Friday, October 16, 2009

Cut Loose That Footloose Villain!


Don your legwarmers! Fluff your hair! Turn up your radio! It's 80's Dance Party!

Or not.

At least not in the small Midwestern town to where teen aged Ren (Kevin Bacon) has relocated from Chicago. Dancing has been banned by the one and only pastor (John Lithgow) who has taken it upon himself to be the moral voice of reason for every family in his flock. [Kathy’s note:  I've seen the updated version since writing this article. I like how the writers fixed the problem of having only one “man of God” in the entire town. That always bothered me that the original pastor (Lithgow) had so much influence. In the 2011 version, Reverend Shaw Moore (Dennis Quaid)  is still a leader, but he’s not a tyrant.]

We're talking about the movie Footloose. I watched the 1984 rerun for the first time in at least twenty years the other night. The music had my feet stompin' and had I not been in my mother's tiny senior apartment, I may have cut loose. Now, if I can silence the title song from my head long enough to write this article, I'll continue.

While much of this movie is silly, the writers did do something right with the characters. They gave them depth, which in our world translates to believability.

We believe that Ren is tired of being labeled the "bad boy" simply because of where he's from. We believe the PK (preacher's kid) Ariel, played by Lori Singer, is a deeply troubled young woman because of her strict upbringing. And we believe that Reverend Shaw Moore wants to save the rebellious youth in his town. And why? Because his son was killed after a night of drinking and dancing.

Rev. Moore is the major antagonist in this story. The writers didn't do the typical thing and made him strict because of his religious beliefs alone. They upped his conflict in the back story. Rev. Moore lost a child due to the very thing he now opposes. And that gives his character depth.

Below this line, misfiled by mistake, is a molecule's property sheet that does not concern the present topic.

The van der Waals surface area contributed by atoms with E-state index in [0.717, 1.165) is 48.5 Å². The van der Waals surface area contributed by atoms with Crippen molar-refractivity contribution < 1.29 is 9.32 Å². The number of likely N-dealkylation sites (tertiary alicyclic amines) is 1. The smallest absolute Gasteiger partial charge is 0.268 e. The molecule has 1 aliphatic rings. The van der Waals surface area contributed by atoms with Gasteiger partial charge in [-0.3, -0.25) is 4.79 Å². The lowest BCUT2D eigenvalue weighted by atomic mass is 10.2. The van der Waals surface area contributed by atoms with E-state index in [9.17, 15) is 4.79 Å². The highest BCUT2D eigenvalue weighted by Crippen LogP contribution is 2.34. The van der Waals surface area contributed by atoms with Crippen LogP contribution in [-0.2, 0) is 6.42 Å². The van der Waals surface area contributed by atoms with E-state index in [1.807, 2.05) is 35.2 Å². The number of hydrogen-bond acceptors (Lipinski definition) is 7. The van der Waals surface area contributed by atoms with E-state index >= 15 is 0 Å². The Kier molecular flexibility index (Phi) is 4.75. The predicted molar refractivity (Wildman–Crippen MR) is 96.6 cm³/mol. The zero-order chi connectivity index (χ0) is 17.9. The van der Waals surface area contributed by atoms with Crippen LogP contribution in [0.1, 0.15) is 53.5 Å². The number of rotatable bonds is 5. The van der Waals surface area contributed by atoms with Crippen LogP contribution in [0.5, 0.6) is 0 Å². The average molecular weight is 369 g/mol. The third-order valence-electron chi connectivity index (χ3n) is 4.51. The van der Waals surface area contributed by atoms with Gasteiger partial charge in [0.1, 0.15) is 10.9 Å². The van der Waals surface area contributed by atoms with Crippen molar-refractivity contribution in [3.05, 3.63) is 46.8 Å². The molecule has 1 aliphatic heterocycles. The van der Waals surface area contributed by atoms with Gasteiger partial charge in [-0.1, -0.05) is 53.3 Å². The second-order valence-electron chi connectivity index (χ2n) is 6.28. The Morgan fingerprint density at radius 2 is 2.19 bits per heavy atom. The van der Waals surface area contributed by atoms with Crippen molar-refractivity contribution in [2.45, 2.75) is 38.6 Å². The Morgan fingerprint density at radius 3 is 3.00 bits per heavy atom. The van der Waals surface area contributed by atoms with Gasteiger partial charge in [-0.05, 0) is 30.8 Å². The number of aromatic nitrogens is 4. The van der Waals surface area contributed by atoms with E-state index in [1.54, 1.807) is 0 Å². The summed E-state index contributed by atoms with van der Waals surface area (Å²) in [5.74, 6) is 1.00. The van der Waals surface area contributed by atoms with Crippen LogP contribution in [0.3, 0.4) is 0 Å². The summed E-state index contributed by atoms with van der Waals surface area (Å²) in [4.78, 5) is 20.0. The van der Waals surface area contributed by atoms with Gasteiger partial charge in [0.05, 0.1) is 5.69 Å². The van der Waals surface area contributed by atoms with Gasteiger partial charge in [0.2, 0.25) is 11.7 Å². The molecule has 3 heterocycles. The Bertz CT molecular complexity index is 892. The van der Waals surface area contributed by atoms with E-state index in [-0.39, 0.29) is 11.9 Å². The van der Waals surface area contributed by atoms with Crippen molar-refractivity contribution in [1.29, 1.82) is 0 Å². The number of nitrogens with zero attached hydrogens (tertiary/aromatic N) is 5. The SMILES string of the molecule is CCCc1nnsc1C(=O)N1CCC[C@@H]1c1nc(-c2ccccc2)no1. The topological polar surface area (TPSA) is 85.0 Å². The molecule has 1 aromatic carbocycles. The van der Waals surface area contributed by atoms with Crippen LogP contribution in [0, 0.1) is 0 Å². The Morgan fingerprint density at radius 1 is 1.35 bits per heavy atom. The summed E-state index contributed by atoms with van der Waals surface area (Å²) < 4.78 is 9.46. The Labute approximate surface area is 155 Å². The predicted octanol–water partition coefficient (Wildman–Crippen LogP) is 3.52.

When we create our villains, it is so important not to make them Disney cartoons. That worked for Walt but it won't work for us. All of our characters need a reason to do the things they do. A good reason. Not just because they're inherently wicked, but because something has happened in their past to make them that way. And even more importantly, they need to think that what they're doing is the right thing. Rev. Moore sincerely thought it was his calling, no, his duty to protect the young people in his town and keep each and every one of them from suffering the same fate as his son. This made his cause noble, if not a little misplaced.

So, to recap, give your antagonists depth by giving them a reason for what they do, and give them a noble cause that is only noble in their own minds. That will make them believable and entertaining enough for the readers to keep turning those pages.

EVERYBODY SING!

Tonight we're gonna cut loose
Footloose
Kick off your Sunday shoes
Please, Louise
pull me off a my knees
Jack, get back
C'mon before we crack
Lose your blues
Everybody cut footloose

1 comment:

denise said...

Yes, the more motivated our characters are, the more believable they are, and the more believable the story is. I like the point of giving them a noble cause, too. I wrote that one down.
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